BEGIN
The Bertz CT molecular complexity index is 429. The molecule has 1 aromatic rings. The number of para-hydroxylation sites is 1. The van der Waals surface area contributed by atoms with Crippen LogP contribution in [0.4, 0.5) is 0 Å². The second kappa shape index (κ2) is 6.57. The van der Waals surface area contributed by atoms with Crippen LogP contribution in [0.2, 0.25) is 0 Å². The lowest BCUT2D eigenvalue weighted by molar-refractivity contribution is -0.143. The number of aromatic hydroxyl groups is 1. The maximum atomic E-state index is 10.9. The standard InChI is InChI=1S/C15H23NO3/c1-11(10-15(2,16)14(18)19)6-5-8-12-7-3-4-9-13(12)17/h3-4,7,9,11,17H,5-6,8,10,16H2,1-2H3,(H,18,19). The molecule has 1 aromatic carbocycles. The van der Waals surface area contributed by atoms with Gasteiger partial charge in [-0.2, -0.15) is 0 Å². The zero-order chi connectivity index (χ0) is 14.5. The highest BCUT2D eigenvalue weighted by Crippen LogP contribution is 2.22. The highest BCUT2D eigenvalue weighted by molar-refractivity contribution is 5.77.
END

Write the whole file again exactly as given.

The Bertz CT molecular complexity index is 429. The molecule has 1 aromatic rings. The number of para-hydroxylation sites is 1. The van der Waals surface area contributed by atoms with Crippen LogP contribution in [0.4, 0.5) is 0 Å². The second kappa shape index (κ2) is 6.57. The van der Waals surface area contributed by atoms with Crippen LogP contribution in [0.2, 0.25) is 0 Å². The lowest BCUT2D eigenvalue weighted by molar-refractivity contribution is -0.143. The number of aromatic hydroxyl groups is 1. The maximum atomic E-state index is 10.9. The standard InChI is InChI=1S/C15H23NO3/c1-11(10-15(2,16)14(18)19)6-5-8-12-7-3-4-9-13(12)17/h3-4,7,9,11,17H,5-6,8,10,16H2,1-2H3,(H,18,19). The molecule has 1 aromatic carbocycles. The van der Waals surface area contributed by atoms with Gasteiger partial charge in [-0.2, -0.15) is 0 Å². The zero-order chi connectivity index (χ0) is 14.5. The highest BCUT2D eigenvalue weighted by Crippen LogP contribution is 2.22. The highest BCUT2D eigenvalue weighted by molar-refractivity contribution is 5.77.